SAN DIEGO — The most popular naval museum ship in the world is looking for new volunteers. In this Zevely Zone, I visited the USS Midway Museum to meet a few of the people who help keep the incredible operation afloat. SeaWorld and the San Diego Zoo are both really popular but according to Trip Advisor, the number one thing to do in San Diego is visit the USS Midway Museum where you are always met with a smile.
"Welcome to the Midway!" said a volunteer dressed in a red shirt. Just about every friendly face you see on the ship isn't getting paid a dime and loving every minute of it. Volunteer Al Hansen joined the Navy at age 16. "My mother signed a piece of paper that said I was 17," said Al who lied about his age because he wanted to support his family and fight in WW II. Now at 96-years old, Al volunteers on the Midway with his wife Carole who has volunteered a total of 9,980 hours.
800 people volunteer on the historic ship. "All of these yellow hats and all of the red hats are all volunteers," said Al who was born August 4, 1927, in Hollywood. He served as a waist gunner in the Pacific theater from 1944 through the end of World War II. Many of the Midway's volunteers started serving their country in the military and never stopped. Volunteer Phil Eakin was a Navy Commander and is now in charge of the USS Midway's library. "Not many people get to come up here," said Phil as he took me on a tour. He has volunteered over 21 thousand hours. Phil and other volunteers are digitally archiving naval history. "People gravitate to what they enjoy and where they fit in," said Phil.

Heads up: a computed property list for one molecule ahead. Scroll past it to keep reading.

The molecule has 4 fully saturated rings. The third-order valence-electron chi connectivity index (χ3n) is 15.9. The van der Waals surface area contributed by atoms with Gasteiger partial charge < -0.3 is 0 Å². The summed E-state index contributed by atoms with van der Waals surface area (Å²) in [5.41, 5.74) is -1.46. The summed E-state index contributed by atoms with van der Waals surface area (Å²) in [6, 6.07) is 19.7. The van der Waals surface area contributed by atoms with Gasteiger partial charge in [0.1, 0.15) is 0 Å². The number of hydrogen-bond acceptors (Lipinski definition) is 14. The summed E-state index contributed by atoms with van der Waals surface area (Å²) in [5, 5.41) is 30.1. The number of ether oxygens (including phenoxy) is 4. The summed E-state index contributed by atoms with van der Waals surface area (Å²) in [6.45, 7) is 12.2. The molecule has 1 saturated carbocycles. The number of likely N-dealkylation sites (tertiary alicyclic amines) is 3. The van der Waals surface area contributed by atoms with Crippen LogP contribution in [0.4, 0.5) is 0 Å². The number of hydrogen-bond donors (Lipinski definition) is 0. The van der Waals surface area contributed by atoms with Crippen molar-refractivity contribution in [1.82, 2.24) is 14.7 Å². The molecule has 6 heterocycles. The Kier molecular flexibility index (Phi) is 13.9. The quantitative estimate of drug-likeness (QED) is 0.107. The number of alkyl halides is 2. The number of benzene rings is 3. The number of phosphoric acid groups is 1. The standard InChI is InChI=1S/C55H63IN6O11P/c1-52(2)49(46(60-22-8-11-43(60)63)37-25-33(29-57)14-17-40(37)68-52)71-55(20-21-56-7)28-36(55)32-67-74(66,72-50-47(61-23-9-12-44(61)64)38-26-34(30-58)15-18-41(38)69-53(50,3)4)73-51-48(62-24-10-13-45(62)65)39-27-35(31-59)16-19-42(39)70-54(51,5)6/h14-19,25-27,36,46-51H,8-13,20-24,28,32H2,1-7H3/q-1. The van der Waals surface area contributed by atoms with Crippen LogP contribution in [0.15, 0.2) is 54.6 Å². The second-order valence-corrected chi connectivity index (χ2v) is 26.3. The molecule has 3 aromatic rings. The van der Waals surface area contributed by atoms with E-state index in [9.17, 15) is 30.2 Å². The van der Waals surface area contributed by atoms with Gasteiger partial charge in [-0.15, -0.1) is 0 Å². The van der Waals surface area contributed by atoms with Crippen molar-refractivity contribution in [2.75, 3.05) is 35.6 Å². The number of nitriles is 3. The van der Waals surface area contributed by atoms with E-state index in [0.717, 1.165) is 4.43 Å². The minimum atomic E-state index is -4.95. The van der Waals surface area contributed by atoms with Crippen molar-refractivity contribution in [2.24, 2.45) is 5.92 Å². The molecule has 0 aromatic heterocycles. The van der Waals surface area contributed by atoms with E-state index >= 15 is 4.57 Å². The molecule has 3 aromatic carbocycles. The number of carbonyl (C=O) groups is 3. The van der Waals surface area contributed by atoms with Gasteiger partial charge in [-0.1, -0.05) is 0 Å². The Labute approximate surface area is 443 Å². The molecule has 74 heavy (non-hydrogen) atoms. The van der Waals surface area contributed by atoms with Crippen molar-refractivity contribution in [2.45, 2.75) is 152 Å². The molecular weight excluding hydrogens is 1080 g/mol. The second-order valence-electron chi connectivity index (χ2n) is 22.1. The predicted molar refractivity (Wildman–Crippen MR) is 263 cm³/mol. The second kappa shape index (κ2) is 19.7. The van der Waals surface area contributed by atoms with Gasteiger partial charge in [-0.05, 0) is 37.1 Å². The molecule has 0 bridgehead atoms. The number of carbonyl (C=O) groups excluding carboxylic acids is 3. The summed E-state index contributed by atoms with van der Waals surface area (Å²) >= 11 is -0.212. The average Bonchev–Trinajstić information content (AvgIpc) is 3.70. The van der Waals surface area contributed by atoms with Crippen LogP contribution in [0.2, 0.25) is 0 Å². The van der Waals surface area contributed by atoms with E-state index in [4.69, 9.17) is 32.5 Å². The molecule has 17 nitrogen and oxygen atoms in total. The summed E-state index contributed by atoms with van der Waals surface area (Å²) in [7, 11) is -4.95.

Phil Eakin grew up in northern Indiana. He spent his first five years serving on Navy destroyers after being commissioned as an Ensign in 1971. He retired from the Navy as a Commander after 21 years of service in 1992. Phil has been a USS Midway Museum volunteer senior librarian since October 2006.
No one's volunteered more on the Midway than Angie Ginn. "I have a total of 34 thousand plus, I stopped counting already," said Angie (76). If she was paid 20 dollars an hour for her time that would equate to 680,000-dollar labor donation. Angie has spent a lot of that time replacing the ship's lightbulbs. "I would say 100,000 light bulbs changed," said Angie.
If you're watching this story and a lightbulb is going off in you, the USS Midway Muesum is always looking for a few good men and women. "There is something in me, something in my DNA you might say so I always try to help," said Angie. "You come to work you have a grin on your face you leave work you still have a grin on your face," said Al. "I'm addicted that is what happens when you come to volunteer on the Midway, it is truly addictive. It's like you fall in love," said Carole.
The museum welcomes volunteers from all walks of life to join Midway's Team. For more information click here.